Staying at home

I wrote this almost two weeks ago and thought I might tinker with it, but never did.  I haven’t even read it in a week and don’t really want to, because it makes me sad, but I do want to have it posted.

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I’ve been thinking a lot about working vs. staying home. I LOVE being home. So much so the thought of going back to work practically gives me panic attacks. Yet as much as I want to stay home and never go to work again, I still can’t decide if I want to quit my job. (And I do mean whether I want to quit. If I decide I DO want to quit, whether I actually quit would be another decision entirely. I’m frustrated I can’t even figure out what I want, let alone what I should do.)

I like my job. At times, I love it. I can’t imagine giving up that part of my identity. Even now (on leave), I like that I still have a job, even though I love not going to my job. I had training last week (once you’re past six weeks, maternity leave is considered vacation and you’re not allowed to take vacation on a training day). I was dreading it. Once I was there, though, I kind of enjoyed it. The training was pointless, but I enjoyed sitting in a calm room, with a bunch of adults I know and (mostly) like, using my brain, and being talked to like an adult instead of a food source.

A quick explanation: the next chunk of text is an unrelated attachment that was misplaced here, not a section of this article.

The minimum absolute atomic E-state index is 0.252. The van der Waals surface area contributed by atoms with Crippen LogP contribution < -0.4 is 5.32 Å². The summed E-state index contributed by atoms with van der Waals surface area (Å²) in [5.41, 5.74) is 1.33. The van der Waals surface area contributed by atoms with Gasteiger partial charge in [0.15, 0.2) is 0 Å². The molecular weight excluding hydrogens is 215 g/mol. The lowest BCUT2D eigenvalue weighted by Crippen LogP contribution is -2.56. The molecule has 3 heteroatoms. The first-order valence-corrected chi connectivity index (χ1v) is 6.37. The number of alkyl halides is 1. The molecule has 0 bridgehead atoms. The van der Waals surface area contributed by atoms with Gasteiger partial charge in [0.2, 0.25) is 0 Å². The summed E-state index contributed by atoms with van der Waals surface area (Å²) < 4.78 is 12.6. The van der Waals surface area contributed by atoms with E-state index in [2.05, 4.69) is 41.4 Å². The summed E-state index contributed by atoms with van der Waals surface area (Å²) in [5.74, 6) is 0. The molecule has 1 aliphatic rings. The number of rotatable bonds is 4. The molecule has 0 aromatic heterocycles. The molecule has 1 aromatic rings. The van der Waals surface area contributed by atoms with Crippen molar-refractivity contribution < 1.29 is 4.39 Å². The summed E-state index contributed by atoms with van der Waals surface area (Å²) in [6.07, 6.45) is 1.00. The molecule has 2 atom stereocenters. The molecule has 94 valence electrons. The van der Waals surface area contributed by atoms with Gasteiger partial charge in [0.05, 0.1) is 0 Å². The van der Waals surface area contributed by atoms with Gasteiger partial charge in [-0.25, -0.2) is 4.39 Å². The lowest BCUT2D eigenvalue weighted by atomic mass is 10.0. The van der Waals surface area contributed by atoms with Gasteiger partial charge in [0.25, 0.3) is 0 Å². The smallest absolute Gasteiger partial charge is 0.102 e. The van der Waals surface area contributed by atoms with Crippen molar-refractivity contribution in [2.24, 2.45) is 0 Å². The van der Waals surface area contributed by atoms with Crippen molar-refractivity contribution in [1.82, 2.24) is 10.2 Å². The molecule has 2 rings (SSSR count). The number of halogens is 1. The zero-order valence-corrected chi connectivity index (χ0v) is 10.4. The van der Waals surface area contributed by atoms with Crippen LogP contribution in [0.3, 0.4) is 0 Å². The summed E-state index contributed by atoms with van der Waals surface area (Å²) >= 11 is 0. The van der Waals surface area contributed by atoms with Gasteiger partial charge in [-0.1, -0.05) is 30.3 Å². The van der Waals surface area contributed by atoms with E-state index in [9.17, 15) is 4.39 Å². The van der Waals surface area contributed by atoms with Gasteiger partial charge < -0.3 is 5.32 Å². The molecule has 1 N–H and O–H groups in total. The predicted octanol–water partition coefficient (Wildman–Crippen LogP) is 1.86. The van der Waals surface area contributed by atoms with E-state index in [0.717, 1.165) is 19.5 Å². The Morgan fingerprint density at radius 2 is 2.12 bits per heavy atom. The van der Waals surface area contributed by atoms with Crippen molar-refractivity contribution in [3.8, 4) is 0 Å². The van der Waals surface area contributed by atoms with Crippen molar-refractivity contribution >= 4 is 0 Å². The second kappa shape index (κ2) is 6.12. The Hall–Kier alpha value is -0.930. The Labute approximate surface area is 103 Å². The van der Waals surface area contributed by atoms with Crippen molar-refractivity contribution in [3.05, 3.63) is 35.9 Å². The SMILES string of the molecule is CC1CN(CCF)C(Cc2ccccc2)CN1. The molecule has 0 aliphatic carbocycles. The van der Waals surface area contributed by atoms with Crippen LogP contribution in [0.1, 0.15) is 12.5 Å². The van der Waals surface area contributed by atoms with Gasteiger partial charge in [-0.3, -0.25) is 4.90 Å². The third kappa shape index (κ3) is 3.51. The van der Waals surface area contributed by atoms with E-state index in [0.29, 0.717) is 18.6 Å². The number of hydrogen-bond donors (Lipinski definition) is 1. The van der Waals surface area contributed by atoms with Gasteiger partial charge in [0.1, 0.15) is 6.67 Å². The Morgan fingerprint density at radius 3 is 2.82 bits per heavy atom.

Then I came home and as I sat there nursing Paul and reading to Meg, I felt like this is where I was MEANT to be. In that moment, and for the rest of the afternoon, even when the baby wouldn’t let me put him down for a single second and Meg threw a fit about taking a nap, I was certain. I want to be home. All the time. Without a doubt. I didn’t do anything about it – even talk to my husband. I was relieved I finally had it figured out, but I wasn’t quite ready to do something about it.